Walker and Warnock Neck and Neck in Georgia Senate Race
ATLANTA — Republican challenger Herschel Walker sought to overtake a thin lead by Sen. Raphael Warnock, the incumbent Democrat, in Georgia’s hotly contested race for U.S. Senate.
With 98% of the vote counted early Wednesday, Warnock had 49.4% to Walker’s 48.5%, with each candidate garnering about 1.9 million votes, the Associated Press reported.
Walker, a former college and professional football player, and Warnock, senior pastor at Ebenezer Baptist Church in Atlanta, were both well-known figures in the Peach State before entering politics.
Georgia proved again to be a pivotal contest in deciding which party controls the Senate, currently split 50-50 with Vice President Kamala Harris ready to cast a tie-breaking vote to give Democrats a functional majority with the support of two independents.
“I voted all Republican because I don’t like how things are trending,” Steve Peterson told The Daily Signal early Tuesday after voting at a local church in Lilburn. “I want constitutionalists on the Supreme Court, so I want the Senate on the Republican side.”
But another Lilburn voter, Haseem Hironi, cast his vote in the opposite direction.
“I voted Democrat,” Hironi told The Daily Signal shortly after voting. “I believe they represent my views and interest and how I want the country to be run.”
Warnock, 53, won the Senate seat in a special election in Georgia in January 2021, defeating the incumbent Republican, Sen. Kelly Loeffler. His victory then, along with that of fellow Democrat Jon Ossoff over Georgia’s other Republican incumbent, Sen. David Perdue, gave Democrats their working majority.
In Georgia, if no candidate wins 50% of the vote, the top two finishers must compete in a runoff in four weeks. Chase Oliver ran as the Libertarian Party candidate in the Senate race.
Walker, 60, faced several personal issues, as women who asserted they were ex-girlfriends came forward to allege that the pro-life candidate pushed them to get abortions.
“There is a lot to Herschel Walker besides athletics. He was also successful in business,” Sheri Mitchell, a Gwinnett County voter, told The Daily Signal. “He has apologized for his past mistakes, and that makes a difference.”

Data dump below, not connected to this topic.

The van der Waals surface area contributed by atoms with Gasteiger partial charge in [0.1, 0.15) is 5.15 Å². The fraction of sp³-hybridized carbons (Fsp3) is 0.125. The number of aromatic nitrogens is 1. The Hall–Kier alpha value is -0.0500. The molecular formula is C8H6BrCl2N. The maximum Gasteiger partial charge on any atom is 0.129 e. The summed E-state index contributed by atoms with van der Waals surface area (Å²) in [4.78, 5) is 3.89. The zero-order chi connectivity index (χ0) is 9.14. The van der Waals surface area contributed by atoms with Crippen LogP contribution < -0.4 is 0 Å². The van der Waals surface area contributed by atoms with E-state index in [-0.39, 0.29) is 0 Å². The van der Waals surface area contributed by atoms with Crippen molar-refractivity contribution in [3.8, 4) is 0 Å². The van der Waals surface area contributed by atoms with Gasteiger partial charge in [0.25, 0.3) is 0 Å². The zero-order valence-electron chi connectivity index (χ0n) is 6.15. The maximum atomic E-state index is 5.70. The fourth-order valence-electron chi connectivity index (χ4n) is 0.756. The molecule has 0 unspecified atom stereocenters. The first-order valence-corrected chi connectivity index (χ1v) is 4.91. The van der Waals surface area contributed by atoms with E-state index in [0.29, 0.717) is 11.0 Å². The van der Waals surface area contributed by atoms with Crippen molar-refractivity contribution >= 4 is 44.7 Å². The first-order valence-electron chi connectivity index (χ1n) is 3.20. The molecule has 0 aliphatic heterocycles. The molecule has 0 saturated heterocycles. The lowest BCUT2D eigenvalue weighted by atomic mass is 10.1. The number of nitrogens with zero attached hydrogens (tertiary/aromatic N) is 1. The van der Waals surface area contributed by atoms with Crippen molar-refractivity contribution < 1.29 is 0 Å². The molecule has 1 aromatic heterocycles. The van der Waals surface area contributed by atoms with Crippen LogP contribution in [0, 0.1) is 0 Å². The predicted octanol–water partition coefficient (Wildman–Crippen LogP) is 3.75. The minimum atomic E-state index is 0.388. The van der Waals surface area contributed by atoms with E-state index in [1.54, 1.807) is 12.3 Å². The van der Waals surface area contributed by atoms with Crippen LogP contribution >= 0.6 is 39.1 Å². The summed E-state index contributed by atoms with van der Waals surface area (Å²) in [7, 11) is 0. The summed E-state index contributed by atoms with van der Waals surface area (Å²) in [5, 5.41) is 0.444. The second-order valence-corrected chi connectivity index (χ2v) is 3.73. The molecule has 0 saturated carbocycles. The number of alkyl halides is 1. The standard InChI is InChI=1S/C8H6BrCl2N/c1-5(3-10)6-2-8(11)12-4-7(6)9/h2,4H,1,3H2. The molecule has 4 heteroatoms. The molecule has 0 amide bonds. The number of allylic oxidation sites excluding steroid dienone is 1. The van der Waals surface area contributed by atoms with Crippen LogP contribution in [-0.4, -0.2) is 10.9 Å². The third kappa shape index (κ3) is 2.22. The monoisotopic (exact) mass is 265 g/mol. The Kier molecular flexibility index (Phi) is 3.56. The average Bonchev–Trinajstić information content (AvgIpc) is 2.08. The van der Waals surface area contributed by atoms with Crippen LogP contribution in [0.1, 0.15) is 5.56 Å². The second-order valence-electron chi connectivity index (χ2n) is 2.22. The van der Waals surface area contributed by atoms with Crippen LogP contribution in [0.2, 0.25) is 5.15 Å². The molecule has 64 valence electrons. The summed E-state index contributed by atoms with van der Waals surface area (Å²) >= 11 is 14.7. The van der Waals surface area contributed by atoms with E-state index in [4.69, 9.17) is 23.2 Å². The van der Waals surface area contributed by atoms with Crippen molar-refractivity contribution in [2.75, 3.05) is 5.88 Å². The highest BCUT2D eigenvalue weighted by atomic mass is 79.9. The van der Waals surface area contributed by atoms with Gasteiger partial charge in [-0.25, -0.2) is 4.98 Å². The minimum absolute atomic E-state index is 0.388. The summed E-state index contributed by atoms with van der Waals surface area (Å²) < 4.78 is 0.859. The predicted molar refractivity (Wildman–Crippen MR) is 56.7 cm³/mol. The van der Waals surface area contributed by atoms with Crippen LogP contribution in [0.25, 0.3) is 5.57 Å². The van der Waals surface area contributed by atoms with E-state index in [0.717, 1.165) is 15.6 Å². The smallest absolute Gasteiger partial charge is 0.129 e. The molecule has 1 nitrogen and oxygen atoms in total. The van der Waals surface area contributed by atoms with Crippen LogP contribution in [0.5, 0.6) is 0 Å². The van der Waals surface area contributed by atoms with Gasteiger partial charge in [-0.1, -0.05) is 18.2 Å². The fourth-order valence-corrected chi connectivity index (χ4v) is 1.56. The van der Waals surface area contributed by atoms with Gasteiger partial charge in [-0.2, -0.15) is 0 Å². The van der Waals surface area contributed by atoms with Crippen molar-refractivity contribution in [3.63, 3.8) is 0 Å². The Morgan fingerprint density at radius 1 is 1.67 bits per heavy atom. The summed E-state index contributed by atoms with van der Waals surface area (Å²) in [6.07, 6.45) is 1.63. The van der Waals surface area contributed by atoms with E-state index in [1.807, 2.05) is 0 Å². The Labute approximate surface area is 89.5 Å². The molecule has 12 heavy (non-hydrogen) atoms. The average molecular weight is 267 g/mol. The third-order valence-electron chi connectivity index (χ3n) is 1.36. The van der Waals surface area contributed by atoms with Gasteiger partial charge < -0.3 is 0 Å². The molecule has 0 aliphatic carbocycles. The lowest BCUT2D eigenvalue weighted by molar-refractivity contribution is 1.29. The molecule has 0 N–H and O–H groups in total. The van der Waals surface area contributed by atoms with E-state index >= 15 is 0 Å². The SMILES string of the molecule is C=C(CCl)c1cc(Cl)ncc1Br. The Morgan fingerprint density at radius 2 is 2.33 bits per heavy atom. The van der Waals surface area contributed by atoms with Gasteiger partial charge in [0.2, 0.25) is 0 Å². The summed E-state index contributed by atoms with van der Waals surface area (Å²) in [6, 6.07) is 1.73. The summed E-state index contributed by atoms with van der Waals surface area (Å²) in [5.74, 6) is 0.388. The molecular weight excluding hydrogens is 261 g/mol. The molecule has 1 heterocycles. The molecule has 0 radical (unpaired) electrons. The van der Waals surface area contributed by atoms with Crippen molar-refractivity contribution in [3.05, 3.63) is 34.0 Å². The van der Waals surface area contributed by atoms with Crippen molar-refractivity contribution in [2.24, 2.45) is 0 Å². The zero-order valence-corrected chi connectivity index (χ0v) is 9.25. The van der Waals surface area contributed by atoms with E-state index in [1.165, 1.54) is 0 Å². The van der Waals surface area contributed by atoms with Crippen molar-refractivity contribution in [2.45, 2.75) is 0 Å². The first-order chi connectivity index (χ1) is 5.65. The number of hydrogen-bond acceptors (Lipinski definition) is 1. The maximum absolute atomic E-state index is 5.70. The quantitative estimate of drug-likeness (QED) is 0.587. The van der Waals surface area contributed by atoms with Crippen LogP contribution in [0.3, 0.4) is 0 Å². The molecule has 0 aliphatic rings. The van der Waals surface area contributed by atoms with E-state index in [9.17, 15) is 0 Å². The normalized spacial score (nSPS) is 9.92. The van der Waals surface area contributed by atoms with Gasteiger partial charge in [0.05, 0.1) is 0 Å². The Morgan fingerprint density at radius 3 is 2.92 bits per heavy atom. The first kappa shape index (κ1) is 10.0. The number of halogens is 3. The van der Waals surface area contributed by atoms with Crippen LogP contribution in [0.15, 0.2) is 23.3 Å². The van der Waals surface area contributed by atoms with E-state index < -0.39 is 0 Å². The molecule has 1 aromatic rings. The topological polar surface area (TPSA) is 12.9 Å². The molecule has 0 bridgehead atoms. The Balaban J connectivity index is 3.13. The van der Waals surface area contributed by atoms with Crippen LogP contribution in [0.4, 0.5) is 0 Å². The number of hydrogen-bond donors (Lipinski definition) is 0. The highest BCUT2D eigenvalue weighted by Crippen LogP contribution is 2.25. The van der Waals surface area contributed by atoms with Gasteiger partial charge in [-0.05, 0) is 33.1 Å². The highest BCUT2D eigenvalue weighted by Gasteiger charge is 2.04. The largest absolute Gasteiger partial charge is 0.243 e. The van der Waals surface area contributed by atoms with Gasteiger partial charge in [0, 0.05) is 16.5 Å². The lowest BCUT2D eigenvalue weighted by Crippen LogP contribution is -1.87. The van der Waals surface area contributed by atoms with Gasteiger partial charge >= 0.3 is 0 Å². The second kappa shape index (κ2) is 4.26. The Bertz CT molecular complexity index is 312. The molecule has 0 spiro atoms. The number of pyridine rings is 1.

Meanwhile, Warnock and a nonprofit affiliated with his church came under scrutiny for evictions of low-income residents from an apartment complex — in one case for as little as $28 in unpaid rent.
In the final stretch of the campaign, former President Barack Obama stumped for Warnock.
“I voted for Warnock because Herschel just looked like he didn’t know what he was doing,” Mimi Obong of Norcross told The Daily Signal. “I felt like I’d rather go with someone who looks like they know what they are doing than somebody who I think maybe someone else put you up to this and somebody else is pulling your strings. I don’t want that representing me.”
Former President Donald Trump backed Walker in both the Republican primary and the general election.
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Warnock and Walker took increasingly swipes at one another, with Warnock calling Walker a “pathological liar” and Walker accusing Warnock of voting with President Joe Biden 96% of the time.
This marked Georgia’s first general election since passage of SB 202, a measure that expanded voter ID to apply to absentee ballots. Some well-known Democrats called the new law “Jim Crow 2.0” and asserted that it would make it more difficult to vote.
The Biden administration’s Justice Department sued Georgia over the voting law, alleging “voter suppression.” The Justice Department announced Monday that it would send election monitors into 64 jurisdictions across 24 states, including the Georgia counties of Fulton, Cobb, and Gwinnett.
The Daily Signal interviewed voters in each of these three counties as they left polling sites on Election Day.
“I haven’t had issues. I’m pretty sure there have been issues in other places,” Obong told The Daily Signal. “It just so happens that I’m in Gwinnett County. I’ve voted here for several years and I’ve never had an issue. I could imagine if I looked somewhere else and the funds just weren’t there, it could be an issue and it would deter me from voting.”
Corrine Stroud, from Marietta in Cobb County, said she didn’t vote early because she enjoys the feeling of voting on Election Day. Stroud, who is black, added that she hasn’t experienced voter suppression, but believes it is going on elsewhere in Georgia.
Jeff Sizemore, of Sandy Springs, said voting was “simple” as he exited a public school building in Fulton County.
“I just came in, there was no wait. I was in and out in two minutes,” Sizemore told I. “I don’t see how you don’t have to provide some ID proof that you are voting. It seems very logical to me.”
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